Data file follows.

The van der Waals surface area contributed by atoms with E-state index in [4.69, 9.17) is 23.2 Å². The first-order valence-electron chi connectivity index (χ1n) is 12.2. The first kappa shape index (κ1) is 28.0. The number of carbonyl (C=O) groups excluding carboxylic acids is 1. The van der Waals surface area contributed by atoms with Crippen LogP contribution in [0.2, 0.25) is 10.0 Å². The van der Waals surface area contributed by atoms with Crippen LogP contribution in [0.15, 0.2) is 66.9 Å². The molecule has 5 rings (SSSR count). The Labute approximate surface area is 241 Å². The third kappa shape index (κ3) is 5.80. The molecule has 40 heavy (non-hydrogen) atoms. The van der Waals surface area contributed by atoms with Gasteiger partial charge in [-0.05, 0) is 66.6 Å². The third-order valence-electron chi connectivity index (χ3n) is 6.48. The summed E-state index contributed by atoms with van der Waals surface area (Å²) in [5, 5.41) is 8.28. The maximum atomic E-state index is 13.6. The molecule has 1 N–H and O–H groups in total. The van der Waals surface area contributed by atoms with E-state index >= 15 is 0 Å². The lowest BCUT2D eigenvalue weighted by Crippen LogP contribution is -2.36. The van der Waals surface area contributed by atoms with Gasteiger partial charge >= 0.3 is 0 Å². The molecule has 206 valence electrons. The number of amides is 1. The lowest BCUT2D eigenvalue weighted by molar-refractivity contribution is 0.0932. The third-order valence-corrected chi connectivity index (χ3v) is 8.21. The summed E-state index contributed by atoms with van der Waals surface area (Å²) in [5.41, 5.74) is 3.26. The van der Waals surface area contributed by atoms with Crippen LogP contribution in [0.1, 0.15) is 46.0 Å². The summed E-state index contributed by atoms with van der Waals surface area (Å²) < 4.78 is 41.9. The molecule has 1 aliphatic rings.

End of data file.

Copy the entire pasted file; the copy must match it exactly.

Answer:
The van der Waals surface area contributed by atoms with E-state index in [4.69, 9.17) is 23.2 Å². The first-order valence-electron chi connectivity index (χ1n) is 12.2. The first kappa shape index (κ1) is 28.0. The number of carbonyl (C=O) groups excluding carboxylic acids is 1. The van der Waals surface area contributed by atoms with Crippen LogP contribution in [0.2, 0.25) is 10.0 Å². The van der Waals surface area contributed by atoms with Crippen LogP contribution in [0.15, 0.2) is 66.9 Å². The molecule has 5 rings (SSSR count). The Labute approximate surface area is 241 Å². The third kappa shape index (κ3) is 5.80. The molecule has 40 heavy (non-hydrogen) atoms. The van der Waals surface area contributed by atoms with Gasteiger partial charge in [-0.05, 0) is 66.6 Å². The third-order valence-electron chi connectivity index (χ3n) is 6.48. The summed E-state index contributed by atoms with van der Waals surface area (Å²) in [5, 5.41) is 8.28. The maximum atomic E-state index is 13.6. The molecule has 1 N–H and O–H groups in total. The van der Waals surface area contributed by atoms with E-state index >= 15 is 0 Å². The lowest BCUT2D eigenvalue weighted by Crippen LogP contribution is -2.36. The van der Waals surface area contributed by atoms with Gasteiger partial charge >= 0.3 is 0 Å². The molecule has 206 valence electrons. The number of amides is 1. The lowest BCUT2D eigenvalue weighted by molar-refractivity contribution is 0.0932. The third-order valence-corrected chi connectivity index (χ3v) is 8.21. The summed E-state index contributed by atoms with van der Waals surface area (Å²) in [5.41, 5.74) is 3.26. The van der Waals surface area contributed by atoms with Crippen LogP contribution in [0.1, 0.15) is 46.0 Å². The summed E-state index contributed by atoms with van der Waals surface area (Å²) < 4.78 is 41.9. The molecule has 1 aliphatic rings.